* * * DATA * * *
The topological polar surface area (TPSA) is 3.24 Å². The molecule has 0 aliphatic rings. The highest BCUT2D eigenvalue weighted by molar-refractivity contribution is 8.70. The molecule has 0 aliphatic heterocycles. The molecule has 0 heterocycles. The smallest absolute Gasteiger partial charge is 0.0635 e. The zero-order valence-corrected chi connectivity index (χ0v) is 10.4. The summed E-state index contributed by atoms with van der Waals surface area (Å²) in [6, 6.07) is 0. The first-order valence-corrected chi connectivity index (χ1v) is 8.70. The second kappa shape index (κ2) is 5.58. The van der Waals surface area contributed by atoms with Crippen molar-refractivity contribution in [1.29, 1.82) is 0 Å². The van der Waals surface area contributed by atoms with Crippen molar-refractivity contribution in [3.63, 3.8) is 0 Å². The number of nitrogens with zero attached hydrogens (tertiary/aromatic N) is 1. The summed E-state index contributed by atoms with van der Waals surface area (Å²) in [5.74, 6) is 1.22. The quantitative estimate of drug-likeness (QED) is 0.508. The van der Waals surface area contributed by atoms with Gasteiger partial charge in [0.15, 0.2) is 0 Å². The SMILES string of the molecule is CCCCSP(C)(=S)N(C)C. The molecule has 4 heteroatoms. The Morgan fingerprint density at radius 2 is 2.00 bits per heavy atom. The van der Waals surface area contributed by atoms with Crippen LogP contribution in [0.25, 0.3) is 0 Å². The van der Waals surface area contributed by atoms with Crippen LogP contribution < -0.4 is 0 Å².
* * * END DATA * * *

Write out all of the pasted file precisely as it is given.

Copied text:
The topological polar surface area (TPSA) is 3.24 Å². The molecule has 0 aliphatic rings. The highest BCUT2D eigenvalue weighted by molar-refractivity contribution is 8.70. The molecule has 0 aliphatic heterocycles. The molecule has 0 heterocycles. The smallest absolute Gasteiger partial charge is 0.0635 e. The zero-order valence-corrected chi connectivity index (χ0v) is 10.4. The summed E-state index contributed by atoms with van der Waals surface area (Å²) in [6, 6.07) is 0. The first-order valence-corrected chi connectivity index (χ1v) is 8.70. The second kappa shape index (κ2) is 5.58. The van der Waals surface area contributed by atoms with Crippen molar-refractivity contribution in [1.29, 1.82) is 0 Å². The van der Waals surface area contributed by atoms with Crippen molar-refractivity contribution in [3.63, 3.8) is 0 Å². The number of nitrogens with zero attached hydrogens (tertiary/aromatic N) is 1. The summed E-state index contributed by atoms with van der Waals surface area (Å²) in [5.74, 6) is 1.22. The quantitative estimate of drug-likeness (QED) is 0.508. The van der Waals surface area contributed by atoms with Gasteiger partial charge in [0.15, 0.2) is 0 Å². The SMILES string of the molecule is CCCCSP(C)(=S)N(C)C. The molecule has 4 heteroatoms. The Morgan fingerprint density at radius 2 is 2.00 bits per heavy atom. The van der Waals surface area contributed by atoms with Crippen LogP contribution in [0.25, 0.3) is 0 Å². The van der Waals surface area contributed by atoms with Crippen LogP contribution < -0.4 is 0 Å².